Common Defenses to Eviction

When sued for eviction, unpaid rent or breach of the covenants of a lease, a Tenant may raise a number of defenses.  This article discusses some of the defenses / counter claims that frequently arise in Landlord – Tenant disputes.

Constructive Eviction

A Constructive Eviction occurs when a tenant abandons a lease because some act or omission on the part of the landlord “renders the premises unfit for occupancy for the purposes for which they were leased, or[…] deprives the lessee of the beneficial enjoyment of the premises.” Radinsky v. Weaver.  There are many possible grounds for claiming constructive eviction, including ongoing construction, frequent intrusions into the unit, changed locks, loud and continuing noises or disturbances, structural defects, etc.  Normally this defense is exceptional and must be shown by significant and compelling evidence.

If a Tenant is successful in raising this defense / counterclaim, the Tenant can recover the amount of rent still owed under the remaining lease as a damage, and any other damages arising naturally and directly from the constructive eviction.

Breach of the Covenant of Quiet Enjoyment

The Covenant of Quiet Enjoyment entitles every Tenant to the quiet enjoyment of their leased property.  This means that a landlord may not intrude upon the leased property and may not by act or omission interfere with the Tenant’s beneficial use of the property.  This defense / counterclaim is closely related to the concept of constructive eviction, except in the case of a breach of the covenant of quiet enjoyment the Tenant need not abandon the property, and the breach can be of a more minor nature.

If a Tenant wins their claim for breach of the covenant of quiet enjoyment they can be protected from claims for unpaid rent and may also be awarded a rent abatement.  A rent abatement means that the Tenant will be entitled to recover a portion of rent already paid as compensation for the reduced ability to use and enjoy the leased property.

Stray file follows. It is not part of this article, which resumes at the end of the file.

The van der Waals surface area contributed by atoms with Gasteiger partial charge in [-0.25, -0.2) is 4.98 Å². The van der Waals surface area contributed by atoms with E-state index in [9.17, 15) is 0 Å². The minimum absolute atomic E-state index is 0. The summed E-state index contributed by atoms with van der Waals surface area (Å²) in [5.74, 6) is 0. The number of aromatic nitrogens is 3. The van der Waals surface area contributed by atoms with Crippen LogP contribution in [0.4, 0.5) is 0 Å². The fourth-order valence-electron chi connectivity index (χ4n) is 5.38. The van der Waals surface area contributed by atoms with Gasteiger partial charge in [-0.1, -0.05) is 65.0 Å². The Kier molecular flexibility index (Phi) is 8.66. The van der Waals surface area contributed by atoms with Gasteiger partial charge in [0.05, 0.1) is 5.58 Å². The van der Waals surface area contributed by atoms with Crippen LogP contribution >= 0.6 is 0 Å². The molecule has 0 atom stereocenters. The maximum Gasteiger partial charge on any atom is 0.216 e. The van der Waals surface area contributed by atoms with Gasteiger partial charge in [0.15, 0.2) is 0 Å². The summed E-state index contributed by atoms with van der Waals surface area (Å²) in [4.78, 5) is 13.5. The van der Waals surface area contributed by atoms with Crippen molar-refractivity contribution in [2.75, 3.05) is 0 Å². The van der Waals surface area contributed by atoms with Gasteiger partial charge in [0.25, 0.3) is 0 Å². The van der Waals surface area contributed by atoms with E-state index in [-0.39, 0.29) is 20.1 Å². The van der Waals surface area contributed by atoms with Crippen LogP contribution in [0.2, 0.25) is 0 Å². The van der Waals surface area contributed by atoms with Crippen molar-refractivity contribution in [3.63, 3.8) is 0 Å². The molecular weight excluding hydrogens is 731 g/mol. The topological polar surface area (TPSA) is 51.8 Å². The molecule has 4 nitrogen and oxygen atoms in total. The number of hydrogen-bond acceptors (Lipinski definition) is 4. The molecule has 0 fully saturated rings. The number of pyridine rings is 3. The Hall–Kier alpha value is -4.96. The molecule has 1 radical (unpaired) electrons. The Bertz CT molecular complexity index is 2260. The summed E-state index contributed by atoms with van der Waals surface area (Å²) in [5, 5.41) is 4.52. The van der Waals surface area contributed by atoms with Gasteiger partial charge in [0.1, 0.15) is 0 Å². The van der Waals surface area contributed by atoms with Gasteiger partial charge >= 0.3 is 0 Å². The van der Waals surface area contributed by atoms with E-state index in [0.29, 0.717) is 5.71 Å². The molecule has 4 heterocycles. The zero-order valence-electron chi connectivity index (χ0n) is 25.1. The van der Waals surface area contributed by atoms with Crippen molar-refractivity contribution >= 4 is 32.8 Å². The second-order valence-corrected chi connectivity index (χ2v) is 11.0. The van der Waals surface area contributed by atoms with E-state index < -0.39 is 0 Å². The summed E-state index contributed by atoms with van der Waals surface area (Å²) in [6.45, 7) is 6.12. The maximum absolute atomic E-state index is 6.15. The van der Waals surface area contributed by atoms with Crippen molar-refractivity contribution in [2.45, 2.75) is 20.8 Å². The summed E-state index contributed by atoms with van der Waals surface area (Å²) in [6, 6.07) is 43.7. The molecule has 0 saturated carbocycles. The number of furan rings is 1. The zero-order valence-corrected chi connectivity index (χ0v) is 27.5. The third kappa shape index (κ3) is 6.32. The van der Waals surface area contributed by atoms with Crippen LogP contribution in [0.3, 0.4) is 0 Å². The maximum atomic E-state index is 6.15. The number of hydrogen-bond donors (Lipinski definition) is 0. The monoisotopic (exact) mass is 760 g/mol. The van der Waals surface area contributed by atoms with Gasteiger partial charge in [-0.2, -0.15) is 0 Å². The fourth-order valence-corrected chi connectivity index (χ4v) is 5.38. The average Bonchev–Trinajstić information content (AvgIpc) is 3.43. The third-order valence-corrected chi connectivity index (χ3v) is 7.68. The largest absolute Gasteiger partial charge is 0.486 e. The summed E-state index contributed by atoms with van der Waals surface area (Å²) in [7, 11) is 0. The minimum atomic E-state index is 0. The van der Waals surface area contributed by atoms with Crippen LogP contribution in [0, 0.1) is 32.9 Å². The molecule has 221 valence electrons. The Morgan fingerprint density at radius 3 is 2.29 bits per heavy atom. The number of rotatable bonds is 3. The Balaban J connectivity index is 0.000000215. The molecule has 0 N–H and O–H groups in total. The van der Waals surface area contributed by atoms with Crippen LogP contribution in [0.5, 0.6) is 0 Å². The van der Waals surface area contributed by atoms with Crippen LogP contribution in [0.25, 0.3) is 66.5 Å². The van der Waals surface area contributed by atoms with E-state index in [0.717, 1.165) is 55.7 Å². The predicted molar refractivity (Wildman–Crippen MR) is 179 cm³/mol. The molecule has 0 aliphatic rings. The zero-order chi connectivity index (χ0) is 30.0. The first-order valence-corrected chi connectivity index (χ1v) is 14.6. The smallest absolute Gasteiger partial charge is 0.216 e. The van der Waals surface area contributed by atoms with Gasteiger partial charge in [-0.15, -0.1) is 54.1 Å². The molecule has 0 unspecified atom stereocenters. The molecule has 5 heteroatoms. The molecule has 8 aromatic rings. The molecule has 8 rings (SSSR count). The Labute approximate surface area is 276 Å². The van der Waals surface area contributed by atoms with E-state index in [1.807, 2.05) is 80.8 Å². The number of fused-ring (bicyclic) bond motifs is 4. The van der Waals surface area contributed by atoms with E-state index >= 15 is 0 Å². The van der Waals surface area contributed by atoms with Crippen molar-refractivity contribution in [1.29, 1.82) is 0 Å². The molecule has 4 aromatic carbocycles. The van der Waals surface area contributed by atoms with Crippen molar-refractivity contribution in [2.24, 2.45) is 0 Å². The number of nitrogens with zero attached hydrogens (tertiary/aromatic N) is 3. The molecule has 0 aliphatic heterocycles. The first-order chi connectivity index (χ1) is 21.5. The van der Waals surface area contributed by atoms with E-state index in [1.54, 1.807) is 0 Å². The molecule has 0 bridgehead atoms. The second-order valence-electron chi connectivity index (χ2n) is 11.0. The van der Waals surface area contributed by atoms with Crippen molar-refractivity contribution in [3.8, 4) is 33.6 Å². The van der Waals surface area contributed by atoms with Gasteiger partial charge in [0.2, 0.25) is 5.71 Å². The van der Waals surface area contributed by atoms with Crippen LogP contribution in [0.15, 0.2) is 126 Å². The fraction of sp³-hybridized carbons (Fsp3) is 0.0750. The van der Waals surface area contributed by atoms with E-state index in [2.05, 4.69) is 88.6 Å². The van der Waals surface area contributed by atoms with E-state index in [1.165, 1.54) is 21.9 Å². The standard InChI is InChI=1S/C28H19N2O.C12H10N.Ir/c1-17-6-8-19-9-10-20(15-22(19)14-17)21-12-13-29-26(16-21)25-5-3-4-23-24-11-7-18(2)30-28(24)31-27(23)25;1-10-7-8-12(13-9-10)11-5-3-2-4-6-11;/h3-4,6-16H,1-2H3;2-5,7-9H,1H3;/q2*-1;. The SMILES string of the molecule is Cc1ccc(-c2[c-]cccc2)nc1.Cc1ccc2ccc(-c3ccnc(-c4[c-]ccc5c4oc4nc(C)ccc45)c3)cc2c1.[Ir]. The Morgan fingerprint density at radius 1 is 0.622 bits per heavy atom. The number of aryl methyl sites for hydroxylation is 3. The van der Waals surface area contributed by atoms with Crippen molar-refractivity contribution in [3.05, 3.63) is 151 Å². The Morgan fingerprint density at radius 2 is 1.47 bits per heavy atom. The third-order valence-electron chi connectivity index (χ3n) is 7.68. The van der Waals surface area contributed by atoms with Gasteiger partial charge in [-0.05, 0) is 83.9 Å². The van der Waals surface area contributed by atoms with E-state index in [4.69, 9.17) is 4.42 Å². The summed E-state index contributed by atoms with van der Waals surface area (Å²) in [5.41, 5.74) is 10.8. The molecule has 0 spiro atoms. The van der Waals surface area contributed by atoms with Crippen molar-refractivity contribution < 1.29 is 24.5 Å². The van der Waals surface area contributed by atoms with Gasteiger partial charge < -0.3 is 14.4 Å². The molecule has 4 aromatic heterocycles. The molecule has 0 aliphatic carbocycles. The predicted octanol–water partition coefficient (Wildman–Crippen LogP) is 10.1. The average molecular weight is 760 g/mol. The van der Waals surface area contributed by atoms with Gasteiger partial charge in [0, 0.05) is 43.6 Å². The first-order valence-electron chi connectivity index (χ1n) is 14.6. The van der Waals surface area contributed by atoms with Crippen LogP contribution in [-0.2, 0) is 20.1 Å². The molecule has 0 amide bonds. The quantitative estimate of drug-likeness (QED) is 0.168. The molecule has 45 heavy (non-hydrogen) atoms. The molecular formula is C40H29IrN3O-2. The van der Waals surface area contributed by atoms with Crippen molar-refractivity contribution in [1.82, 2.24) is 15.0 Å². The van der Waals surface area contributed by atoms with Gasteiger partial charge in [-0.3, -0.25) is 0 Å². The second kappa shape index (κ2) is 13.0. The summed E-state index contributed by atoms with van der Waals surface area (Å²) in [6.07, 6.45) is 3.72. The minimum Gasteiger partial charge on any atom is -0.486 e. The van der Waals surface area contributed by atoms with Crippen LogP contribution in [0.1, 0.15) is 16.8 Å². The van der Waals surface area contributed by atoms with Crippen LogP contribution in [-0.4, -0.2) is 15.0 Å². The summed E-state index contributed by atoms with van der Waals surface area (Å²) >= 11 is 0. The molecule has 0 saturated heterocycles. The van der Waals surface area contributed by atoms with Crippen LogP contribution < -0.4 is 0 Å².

Breach of the Warranty of Habitability

All residential leases have an implied warranty of habitability read into them.  See Colo.Rev.Stat. §38-12-503.  This means that the Landlord warrants to the Tenant that the leased property is suitable for human habitation.  Some examples of violations of this warranty include: dangerous or hazardous conditions, water leaks, lack of running water or hot water, lack of functioning heat, failure to provide extermination of infestations, and various violations of the building code.

If a Tenant succeeds on a defense / counterclaim of breach of the warranty of habitability she may recover any expenses incurred in remedying the breach, obtain injunctive relief, be allowed to terminate the lease and be protected from claims for unpaid rent.

Related posts:

  1. Colorado Eviction Process

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